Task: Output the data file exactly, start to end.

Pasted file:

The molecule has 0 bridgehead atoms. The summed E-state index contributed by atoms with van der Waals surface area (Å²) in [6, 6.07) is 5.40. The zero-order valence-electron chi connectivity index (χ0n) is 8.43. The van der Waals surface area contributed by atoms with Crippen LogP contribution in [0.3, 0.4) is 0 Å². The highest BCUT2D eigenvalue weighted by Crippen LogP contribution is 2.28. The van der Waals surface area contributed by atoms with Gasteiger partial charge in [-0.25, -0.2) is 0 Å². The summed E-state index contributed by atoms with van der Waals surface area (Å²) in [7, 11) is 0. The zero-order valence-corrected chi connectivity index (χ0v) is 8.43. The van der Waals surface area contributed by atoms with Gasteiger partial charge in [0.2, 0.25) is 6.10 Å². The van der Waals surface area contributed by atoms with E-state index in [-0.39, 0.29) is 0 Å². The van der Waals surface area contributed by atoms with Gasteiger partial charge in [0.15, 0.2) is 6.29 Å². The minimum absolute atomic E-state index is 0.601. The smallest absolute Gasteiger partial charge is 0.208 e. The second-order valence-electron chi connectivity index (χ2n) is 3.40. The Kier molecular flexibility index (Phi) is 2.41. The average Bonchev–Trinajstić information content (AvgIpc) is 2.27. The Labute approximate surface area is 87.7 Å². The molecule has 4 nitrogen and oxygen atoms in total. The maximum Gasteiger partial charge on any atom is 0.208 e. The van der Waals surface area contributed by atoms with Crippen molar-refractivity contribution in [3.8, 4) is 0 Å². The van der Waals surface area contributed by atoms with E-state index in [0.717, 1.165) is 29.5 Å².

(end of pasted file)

The molecule has 0 bridgehead atoms. The summed E-state index contributed by atoms with van der Waals surface area (Å²) in [6, 6.07) is 5.40. The zero-order valence-electron chi connectivity index (χ0n) is 8.43. The van der Waals surface area contributed by atoms with Crippen LogP contribution in [0.3, 0.4) is 0 Å². The highest BCUT2D eigenvalue weighted by Crippen LogP contribution is 2.28. The van der Waals surface area contributed by atoms with Gasteiger partial charge in [-0.25, -0.2) is 0 Å². The summed E-state index contributed by atoms with van der Waals surface area (Å²) in [7, 11) is 0. The zero-order valence-corrected chi connectivity index (χ0v) is 8.43. The van der Waals surface area contributed by atoms with Gasteiger partial charge in [0.2, 0.25) is 6.10 Å². The van der Waals surface area contributed by atoms with E-state index in [-0.39, 0.29) is 0 Å². The van der Waals surface area contributed by atoms with Gasteiger partial charge in [0.15, 0.2) is 6.29 Å². The minimum absolute atomic E-state index is 0.601. The smallest absolute Gasteiger partial charge is 0.208 e. The second-order valence-electron chi connectivity index (χ2n) is 3.40. The Kier molecular flexibility index (Phi) is 2.41. The average Bonchev–Trinajstić information content (AvgIpc) is 2.27. The Labute approximate surface area is 87.7 Å². The molecule has 4 nitrogen and oxygen atoms in total. The maximum Gasteiger partial charge on any atom is 0.208 e. The van der Waals surface area contributed by atoms with Crippen molar-refractivity contribution in [3.8, 4) is 0 Å². The van der Waals surface area contributed by atoms with E-state index in [0.717, 1.165) is 29.5 Å².